For the second time in a week, we are asking the same question. Did trustees meet and approve this? So far, we find no evidence, no motion, and unanswered questions to the Chair on Twitter.
This time, newly minted rookie Chair Bowen Eyre has penned a letter advocating the Education Minister, not meet with residents opposed to a Francophone school being built on a park in their neighborhood. Many have lamented “why would a community be opposed to a school in their neighborhood” trotting out charges of NIMBY (not in my backyard).
Two big issues are at stake that tend to get lost in the “I’m right if you are wrong” argument. Firstly, why is it not OK for a publicly elected Education Minister to meet with concerned citizens? Should it not be his sworn duty and obligation to discuss issues and concerns with communities? Could a better decission be made if you listen? It’s up to our government to get things right. In an article is Metro, area Councillor Ward Sutherland lamented the Francophone board has had no Community Engagement strategy and added “Then the city has to deal with the fallout of the traffic issues and all the complications because they just chose not to listen to what the best solution was.” Perhaps the city and the publicly elected area Councillor should be involved in the process? We think so.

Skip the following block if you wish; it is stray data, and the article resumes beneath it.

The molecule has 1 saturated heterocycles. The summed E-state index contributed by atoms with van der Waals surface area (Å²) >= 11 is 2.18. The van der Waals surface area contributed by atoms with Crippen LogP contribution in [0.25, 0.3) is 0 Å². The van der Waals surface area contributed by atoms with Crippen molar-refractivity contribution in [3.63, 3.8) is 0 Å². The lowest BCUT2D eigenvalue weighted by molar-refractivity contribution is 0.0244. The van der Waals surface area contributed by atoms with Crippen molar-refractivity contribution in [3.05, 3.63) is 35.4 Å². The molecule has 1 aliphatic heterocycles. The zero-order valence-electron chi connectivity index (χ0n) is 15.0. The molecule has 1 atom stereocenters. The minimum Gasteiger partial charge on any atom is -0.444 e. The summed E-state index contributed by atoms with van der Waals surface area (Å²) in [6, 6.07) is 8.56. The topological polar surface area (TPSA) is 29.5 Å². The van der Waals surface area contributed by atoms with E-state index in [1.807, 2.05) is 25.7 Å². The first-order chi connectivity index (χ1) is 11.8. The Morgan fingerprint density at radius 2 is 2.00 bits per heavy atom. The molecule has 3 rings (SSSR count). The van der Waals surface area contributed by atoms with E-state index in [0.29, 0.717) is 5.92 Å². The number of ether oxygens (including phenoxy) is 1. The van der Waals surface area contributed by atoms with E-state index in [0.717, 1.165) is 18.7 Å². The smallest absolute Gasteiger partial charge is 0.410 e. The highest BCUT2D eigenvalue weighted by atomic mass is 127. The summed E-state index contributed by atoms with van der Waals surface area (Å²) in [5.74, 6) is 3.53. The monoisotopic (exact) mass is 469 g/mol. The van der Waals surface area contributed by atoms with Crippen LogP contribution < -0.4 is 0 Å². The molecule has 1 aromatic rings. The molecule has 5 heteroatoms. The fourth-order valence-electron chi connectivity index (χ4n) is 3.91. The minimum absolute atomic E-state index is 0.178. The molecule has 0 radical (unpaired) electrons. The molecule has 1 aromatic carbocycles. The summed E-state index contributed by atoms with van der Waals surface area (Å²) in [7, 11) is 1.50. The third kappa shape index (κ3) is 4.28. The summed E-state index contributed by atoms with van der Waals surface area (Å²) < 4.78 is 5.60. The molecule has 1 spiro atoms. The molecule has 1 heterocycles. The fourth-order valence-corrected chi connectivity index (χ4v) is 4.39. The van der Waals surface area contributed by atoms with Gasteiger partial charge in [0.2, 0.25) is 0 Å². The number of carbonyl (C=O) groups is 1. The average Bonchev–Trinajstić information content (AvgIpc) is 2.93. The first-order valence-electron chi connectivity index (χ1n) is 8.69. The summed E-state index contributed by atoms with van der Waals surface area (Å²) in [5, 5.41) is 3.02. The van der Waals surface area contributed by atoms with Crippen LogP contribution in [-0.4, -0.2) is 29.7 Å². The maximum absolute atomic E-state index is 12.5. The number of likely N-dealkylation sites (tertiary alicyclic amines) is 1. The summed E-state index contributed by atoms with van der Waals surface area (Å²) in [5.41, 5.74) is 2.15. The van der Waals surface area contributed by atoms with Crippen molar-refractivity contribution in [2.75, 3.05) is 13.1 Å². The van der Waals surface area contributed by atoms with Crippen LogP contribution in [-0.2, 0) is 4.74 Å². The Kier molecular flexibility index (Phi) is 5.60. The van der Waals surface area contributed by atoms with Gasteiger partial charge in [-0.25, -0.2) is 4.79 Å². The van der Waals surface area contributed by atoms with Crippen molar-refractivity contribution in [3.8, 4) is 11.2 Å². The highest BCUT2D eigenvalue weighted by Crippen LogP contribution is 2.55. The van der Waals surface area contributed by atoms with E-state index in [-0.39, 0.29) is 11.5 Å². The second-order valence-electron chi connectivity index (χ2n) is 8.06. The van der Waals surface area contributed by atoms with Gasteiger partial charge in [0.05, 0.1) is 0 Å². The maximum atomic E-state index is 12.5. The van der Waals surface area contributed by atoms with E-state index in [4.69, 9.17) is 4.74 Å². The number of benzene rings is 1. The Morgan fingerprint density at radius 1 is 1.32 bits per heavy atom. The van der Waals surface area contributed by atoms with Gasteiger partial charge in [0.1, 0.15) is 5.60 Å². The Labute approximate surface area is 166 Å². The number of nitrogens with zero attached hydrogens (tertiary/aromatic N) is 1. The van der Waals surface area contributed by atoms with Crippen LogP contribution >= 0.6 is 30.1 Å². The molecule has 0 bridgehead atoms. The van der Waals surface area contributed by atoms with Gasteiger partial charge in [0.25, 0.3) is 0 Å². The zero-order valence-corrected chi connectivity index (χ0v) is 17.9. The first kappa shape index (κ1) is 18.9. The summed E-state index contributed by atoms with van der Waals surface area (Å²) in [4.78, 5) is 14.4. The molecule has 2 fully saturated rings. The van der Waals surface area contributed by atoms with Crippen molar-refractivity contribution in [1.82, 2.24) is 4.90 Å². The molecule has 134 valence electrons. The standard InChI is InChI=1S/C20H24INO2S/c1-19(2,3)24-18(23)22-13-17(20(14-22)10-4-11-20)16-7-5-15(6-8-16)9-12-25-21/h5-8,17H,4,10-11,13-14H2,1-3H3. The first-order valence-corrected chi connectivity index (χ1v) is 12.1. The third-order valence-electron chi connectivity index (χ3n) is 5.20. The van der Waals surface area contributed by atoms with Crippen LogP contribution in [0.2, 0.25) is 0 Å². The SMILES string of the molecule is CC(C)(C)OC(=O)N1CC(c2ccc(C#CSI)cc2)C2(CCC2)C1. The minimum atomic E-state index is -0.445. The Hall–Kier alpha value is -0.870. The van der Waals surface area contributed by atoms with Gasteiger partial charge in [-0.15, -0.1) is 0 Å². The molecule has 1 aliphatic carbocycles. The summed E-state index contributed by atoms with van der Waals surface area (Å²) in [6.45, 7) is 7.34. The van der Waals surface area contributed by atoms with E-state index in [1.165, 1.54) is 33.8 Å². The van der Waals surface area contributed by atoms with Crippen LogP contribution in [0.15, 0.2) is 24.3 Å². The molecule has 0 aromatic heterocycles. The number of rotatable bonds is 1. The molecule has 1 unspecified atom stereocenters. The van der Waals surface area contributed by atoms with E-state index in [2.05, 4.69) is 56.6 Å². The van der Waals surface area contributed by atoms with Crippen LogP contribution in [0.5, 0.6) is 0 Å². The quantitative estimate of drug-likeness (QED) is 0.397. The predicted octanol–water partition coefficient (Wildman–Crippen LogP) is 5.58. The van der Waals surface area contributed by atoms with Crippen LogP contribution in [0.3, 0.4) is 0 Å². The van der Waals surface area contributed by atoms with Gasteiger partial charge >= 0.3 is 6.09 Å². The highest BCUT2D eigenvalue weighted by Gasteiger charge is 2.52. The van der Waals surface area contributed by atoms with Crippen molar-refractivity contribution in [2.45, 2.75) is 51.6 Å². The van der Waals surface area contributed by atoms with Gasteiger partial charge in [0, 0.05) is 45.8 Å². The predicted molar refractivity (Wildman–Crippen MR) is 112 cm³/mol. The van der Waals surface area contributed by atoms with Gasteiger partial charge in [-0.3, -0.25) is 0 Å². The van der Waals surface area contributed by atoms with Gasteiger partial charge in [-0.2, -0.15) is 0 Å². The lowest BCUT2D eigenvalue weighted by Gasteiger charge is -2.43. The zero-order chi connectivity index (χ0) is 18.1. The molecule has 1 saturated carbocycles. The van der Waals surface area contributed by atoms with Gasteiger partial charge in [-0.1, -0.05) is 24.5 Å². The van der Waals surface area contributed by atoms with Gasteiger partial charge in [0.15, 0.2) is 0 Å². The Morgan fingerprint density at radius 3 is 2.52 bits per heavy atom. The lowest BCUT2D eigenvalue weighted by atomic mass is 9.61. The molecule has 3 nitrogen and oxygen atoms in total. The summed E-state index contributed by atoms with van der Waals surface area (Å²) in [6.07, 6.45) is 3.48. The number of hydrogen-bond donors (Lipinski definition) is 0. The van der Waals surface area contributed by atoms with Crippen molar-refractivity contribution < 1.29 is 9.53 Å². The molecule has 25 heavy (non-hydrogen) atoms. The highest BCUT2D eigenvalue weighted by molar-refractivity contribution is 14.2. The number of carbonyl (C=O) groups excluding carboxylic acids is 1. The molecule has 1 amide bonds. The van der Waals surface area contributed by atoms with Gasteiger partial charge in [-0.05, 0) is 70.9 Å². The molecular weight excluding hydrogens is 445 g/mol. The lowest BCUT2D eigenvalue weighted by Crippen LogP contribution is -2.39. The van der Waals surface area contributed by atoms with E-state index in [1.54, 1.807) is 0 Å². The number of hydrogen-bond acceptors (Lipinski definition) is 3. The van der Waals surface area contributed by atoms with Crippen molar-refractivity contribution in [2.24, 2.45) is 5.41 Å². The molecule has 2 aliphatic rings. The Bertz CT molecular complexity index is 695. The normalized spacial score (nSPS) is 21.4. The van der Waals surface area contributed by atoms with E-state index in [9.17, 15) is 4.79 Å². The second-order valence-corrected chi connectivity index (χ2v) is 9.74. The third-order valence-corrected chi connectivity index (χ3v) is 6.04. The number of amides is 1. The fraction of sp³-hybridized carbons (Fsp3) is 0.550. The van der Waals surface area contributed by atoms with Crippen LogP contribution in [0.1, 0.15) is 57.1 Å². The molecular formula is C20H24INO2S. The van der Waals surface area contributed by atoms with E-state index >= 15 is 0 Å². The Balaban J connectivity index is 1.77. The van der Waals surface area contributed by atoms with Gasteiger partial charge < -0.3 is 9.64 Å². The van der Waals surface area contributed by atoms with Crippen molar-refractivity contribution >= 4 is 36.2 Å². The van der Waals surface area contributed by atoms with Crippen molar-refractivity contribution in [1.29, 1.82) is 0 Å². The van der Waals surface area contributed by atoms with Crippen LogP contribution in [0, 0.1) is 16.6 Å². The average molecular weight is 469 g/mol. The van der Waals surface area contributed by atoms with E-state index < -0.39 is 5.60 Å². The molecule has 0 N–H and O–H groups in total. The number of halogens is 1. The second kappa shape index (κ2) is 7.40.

The second is why is a publicly elected school board of Trustees advocating that the minister not speak to its electorate in the building of a school that is not even theirs? Or did they? Did trustees meet on the letter or the positions taken in the letter? Did they vote to send it? Were they even informed before the letter was sent?
If the new Chair acted on her own, this is a very troubling development. We hope the Chair will focus on the many issues within the Calgary Board of Education and spend her time controlling what she can control.